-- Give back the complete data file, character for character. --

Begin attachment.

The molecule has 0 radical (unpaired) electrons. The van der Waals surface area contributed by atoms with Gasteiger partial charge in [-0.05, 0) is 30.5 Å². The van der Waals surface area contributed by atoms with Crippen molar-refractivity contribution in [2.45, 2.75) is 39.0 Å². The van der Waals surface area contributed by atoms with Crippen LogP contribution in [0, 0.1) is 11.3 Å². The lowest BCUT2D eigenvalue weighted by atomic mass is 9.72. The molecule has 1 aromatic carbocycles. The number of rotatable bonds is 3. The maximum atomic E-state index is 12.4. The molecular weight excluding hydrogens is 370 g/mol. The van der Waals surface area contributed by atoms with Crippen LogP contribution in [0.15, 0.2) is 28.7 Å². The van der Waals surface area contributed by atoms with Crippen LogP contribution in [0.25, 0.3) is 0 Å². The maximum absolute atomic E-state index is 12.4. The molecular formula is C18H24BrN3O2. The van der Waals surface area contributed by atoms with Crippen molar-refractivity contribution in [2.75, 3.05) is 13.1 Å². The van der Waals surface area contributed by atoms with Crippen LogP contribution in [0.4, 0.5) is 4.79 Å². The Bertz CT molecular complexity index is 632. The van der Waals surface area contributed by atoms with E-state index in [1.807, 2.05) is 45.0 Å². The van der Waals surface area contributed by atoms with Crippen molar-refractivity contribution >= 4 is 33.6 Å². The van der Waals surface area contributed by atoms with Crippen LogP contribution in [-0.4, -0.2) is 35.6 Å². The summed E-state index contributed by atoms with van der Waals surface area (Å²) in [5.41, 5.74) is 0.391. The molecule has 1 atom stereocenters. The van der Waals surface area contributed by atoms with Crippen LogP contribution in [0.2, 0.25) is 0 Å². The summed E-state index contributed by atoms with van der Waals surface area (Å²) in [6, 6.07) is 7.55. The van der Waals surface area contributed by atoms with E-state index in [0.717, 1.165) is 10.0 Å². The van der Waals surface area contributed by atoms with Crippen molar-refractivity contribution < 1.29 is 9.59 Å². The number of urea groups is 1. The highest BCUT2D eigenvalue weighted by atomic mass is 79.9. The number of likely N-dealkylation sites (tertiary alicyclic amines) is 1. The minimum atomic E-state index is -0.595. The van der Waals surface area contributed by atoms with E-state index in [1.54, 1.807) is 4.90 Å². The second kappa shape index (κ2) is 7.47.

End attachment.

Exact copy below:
The molecule has 0 radical (unpaired) electrons. The van der Waals surface area contributed by atoms with Gasteiger partial charge in [-0.05, 0) is 30.5 Å². The van der Waals surface area contributed by atoms with Crippen molar-refractivity contribution in [2.45, 2.75) is 39.0 Å². The van der Waals surface area contributed by atoms with Crippen LogP contribution in [0, 0.1) is 11.3 Å². The lowest BCUT2D eigenvalue weighted by atomic mass is 9.72. The molecule has 1 aromatic carbocycles. The number of rotatable bonds is 3. The maximum atomic E-state index is 12.4. The molecular weight excluding hydrogens is 370 g/mol. The van der Waals surface area contributed by atoms with Crippen LogP contribution in [0.15, 0.2) is 28.7 Å². The van der Waals surface area contributed by atoms with Crippen LogP contribution in [0.25, 0.3) is 0 Å². The maximum absolute atomic E-state index is 12.4. The molecular formula is C18H24BrN3O2. The van der Waals surface area contributed by atoms with Crippen molar-refractivity contribution in [2.75, 3.05) is 13.1 Å². The van der Waals surface area contributed by atoms with Crippen LogP contribution in [0.4, 0.5) is 4.79 Å². The Bertz CT molecular complexity index is 632. The van der Waals surface area contributed by atoms with E-state index in [1.807, 2.05) is 45.0 Å². The van der Waals surface area contributed by atoms with Crippen molar-refractivity contribution >= 4 is 33.6 Å². The van der Waals surface area contributed by atoms with Crippen LogP contribution in [-0.4, -0.2) is 35.6 Å². The summed E-state index contributed by atoms with van der Waals surface area (Å²) in [5.41, 5.74) is 0.391. The molecule has 1 atom stereocenters. The van der Waals surface area contributed by atoms with Crippen LogP contribution in [0.2, 0.25) is 0 Å². The summed E-state index contributed by atoms with van der Waals surface area (Å²) in [6, 6.07) is 7.55. The van der Waals surface area contributed by atoms with E-state index in [0.717, 1.165) is 10.0 Å². The van der Waals surface area contributed by atoms with Crippen molar-refractivity contribution < 1.29 is 9.59 Å². The number of urea groups is 1. The highest BCUT2D eigenvalue weighted by atomic mass is 79.9. The number of likely N-dealkylation sites (tertiary alicyclic amines) is 1. The minimum atomic E-state index is -0.595. The van der Waals surface area contributed by atoms with E-state index in [1.54, 1.807) is 4.90 Å². The second kappa shape index (κ2) is 7.47.